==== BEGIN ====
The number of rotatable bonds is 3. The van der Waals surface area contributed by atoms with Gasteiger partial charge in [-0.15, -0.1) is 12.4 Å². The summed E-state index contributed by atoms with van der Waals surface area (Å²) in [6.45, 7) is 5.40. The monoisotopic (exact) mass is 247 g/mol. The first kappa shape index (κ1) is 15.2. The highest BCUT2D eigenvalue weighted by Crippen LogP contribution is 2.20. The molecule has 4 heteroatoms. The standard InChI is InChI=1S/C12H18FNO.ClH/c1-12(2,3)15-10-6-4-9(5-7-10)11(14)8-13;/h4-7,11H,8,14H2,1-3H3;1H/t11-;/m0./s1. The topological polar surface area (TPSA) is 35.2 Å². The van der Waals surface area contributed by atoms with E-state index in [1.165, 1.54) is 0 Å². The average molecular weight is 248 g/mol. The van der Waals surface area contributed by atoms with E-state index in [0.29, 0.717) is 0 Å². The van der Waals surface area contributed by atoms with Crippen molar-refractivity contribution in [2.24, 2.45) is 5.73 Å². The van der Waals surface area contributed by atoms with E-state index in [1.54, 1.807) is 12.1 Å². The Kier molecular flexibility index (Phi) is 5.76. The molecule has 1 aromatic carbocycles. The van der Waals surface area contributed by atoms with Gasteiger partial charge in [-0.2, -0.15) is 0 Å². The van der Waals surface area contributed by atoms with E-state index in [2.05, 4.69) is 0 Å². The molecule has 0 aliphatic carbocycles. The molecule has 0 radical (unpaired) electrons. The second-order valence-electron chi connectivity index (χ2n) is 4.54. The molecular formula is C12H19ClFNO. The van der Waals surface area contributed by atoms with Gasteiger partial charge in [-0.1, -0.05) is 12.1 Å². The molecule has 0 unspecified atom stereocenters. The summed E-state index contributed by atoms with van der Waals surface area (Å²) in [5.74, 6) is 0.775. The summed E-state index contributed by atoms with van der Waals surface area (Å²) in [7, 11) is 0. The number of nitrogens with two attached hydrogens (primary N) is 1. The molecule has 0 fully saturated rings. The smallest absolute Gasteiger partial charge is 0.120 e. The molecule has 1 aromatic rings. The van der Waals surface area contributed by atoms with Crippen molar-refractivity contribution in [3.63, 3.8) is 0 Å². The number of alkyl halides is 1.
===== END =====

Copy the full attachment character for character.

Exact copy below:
The number of rotatable bonds is 3. The van der Waals surface area contributed by atoms with Gasteiger partial charge in [-0.15, -0.1) is 12.4 Å². The summed E-state index contributed by atoms with van der Waals surface area (Å²) in [6.45, 7) is 5.40. The monoisotopic (exact) mass is 247 g/mol. The first kappa shape index (κ1) is 15.2. The highest BCUT2D eigenvalue weighted by Crippen LogP contribution is 2.20. The molecule has 4 heteroatoms. The standard InChI is InChI=1S/C12H18FNO.ClH/c1-12(2,3)15-10-6-4-9(5-7-10)11(14)8-13;/h4-7,11H,8,14H2,1-3H3;1H/t11-;/m0./s1. The topological polar surface area (TPSA) is 35.2 Å². The van der Waals surface area contributed by atoms with E-state index in [1.165, 1.54) is 0 Å². The average molecular weight is 248 g/mol. The van der Waals surface area contributed by atoms with E-state index in [0.29, 0.717) is 0 Å². The van der Waals surface area contributed by atoms with Crippen molar-refractivity contribution in [2.24, 2.45) is 5.73 Å². The van der Waals surface area contributed by atoms with E-state index in [1.54, 1.807) is 12.1 Å². The Kier molecular flexibility index (Phi) is 5.76. The molecule has 1 aromatic carbocycles. The van der Waals surface area contributed by atoms with Gasteiger partial charge in [-0.2, -0.15) is 0 Å². The van der Waals surface area contributed by atoms with E-state index in [2.05, 4.69) is 0 Å². The molecule has 0 aliphatic carbocycles. The molecule has 0 radical (unpaired) electrons. The second-order valence-electron chi connectivity index (χ2n) is 4.54. The molecular formula is C12H19ClFNO. The van der Waals surface area contributed by atoms with Gasteiger partial charge in [-0.1, -0.05) is 12.1 Å². The molecule has 0 unspecified atom stereocenters. The summed E-state index contributed by atoms with van der Waals surface area (Å²) in [5.74, 6) is 0.775. The summed E-state index contributed by atoms with van der Waals surface area (Å²) in [7, 11) is 0. The number of nitrogens with two attached hydrogens (primary N) is 1. The molecule has 0 fully saturated rings. The smallest absolute Gasteiger partial charge is 0.120 e. The molecule has 1 aromatic rings. The van der Waals surface area contributed by atoms with Crippen molar-refractivity contribution in [3.63, 3.8) is 0 Å². The number of alkyl halides is 1.